We start wherever we are: practicing forgiveness and love towards all, daily, and offering little and big kindnesses towards the people around us. When the opportunity arises, we can, with an abundance of compassion, share that we find talk of violence in its many forms – racism, bigotry, sexism, hatred, etc. – unacceptable. We can likewise express our disapproval of acts of violence. We can also work on projects that offer alternatives to some of the many forms of violence in our society.

The practice of love and compassion is endless. Enemies are finite. When we face “enemies” we recognize that our love is imperfect, limited. Like our enemies, we are sometimes moved by anger. Like us, our enemies are people with lives, and loves, and fears. In many ways, we are not that different from those we call enemies. We all want happiness, security, and the freedom to live out lives fully. It is only our limited ability to love, which is the result of our spiritual ignorance, that enables us to see another as an enemy. If we were spiritually awake, then our love would include everyone and none would be seen as enemies.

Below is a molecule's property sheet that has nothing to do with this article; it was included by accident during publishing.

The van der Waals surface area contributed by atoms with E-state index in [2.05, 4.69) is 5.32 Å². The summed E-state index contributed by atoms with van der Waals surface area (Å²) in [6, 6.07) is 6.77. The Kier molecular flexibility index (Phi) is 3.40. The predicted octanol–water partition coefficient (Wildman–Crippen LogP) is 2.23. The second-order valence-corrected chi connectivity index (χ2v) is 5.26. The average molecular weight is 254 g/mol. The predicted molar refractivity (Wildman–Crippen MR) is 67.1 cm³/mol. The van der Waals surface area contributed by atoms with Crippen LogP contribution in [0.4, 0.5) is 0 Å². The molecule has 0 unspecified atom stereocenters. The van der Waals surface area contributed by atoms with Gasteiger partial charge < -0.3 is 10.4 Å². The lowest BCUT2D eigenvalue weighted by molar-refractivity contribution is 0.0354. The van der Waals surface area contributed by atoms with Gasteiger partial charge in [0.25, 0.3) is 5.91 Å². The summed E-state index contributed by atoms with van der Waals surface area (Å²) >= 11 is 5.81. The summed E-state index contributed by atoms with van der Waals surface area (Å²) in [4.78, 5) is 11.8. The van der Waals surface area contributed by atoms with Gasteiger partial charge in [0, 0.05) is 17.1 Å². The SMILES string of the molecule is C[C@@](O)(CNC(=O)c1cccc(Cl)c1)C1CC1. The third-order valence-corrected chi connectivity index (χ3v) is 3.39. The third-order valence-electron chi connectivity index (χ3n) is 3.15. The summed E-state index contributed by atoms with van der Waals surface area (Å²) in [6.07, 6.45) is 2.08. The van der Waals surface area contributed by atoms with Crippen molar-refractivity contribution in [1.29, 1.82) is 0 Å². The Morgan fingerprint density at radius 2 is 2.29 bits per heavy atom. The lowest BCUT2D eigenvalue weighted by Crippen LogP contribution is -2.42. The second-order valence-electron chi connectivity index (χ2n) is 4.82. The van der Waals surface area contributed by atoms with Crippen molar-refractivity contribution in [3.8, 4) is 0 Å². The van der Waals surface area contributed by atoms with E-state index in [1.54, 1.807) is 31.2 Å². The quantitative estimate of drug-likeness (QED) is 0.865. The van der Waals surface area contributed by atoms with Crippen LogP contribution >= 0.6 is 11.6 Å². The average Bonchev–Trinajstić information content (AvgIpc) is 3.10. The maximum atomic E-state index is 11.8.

Thus religion is the practice or training in love. It is the continual cultivation of the desire for all beings to be truly happy. This is what the Buddha and Christ both taught. Happiness is not found in material things, though having the necessities of life is important. Happiness is found in the care of others and in the deep sense of being held, loved, and at peace.

Namo Amida Bu!

Peace, Paul

Image: St Francis

Proclaiming the Vision of the Pureland

March 8, 2016

In the first issue of Lion’s Roar, formally known as Shambhala Sun, teachers form various traditions are asked the question, “What is the most important [Dharma] teaching to proclaim in today’s troubled world?” Below is my response.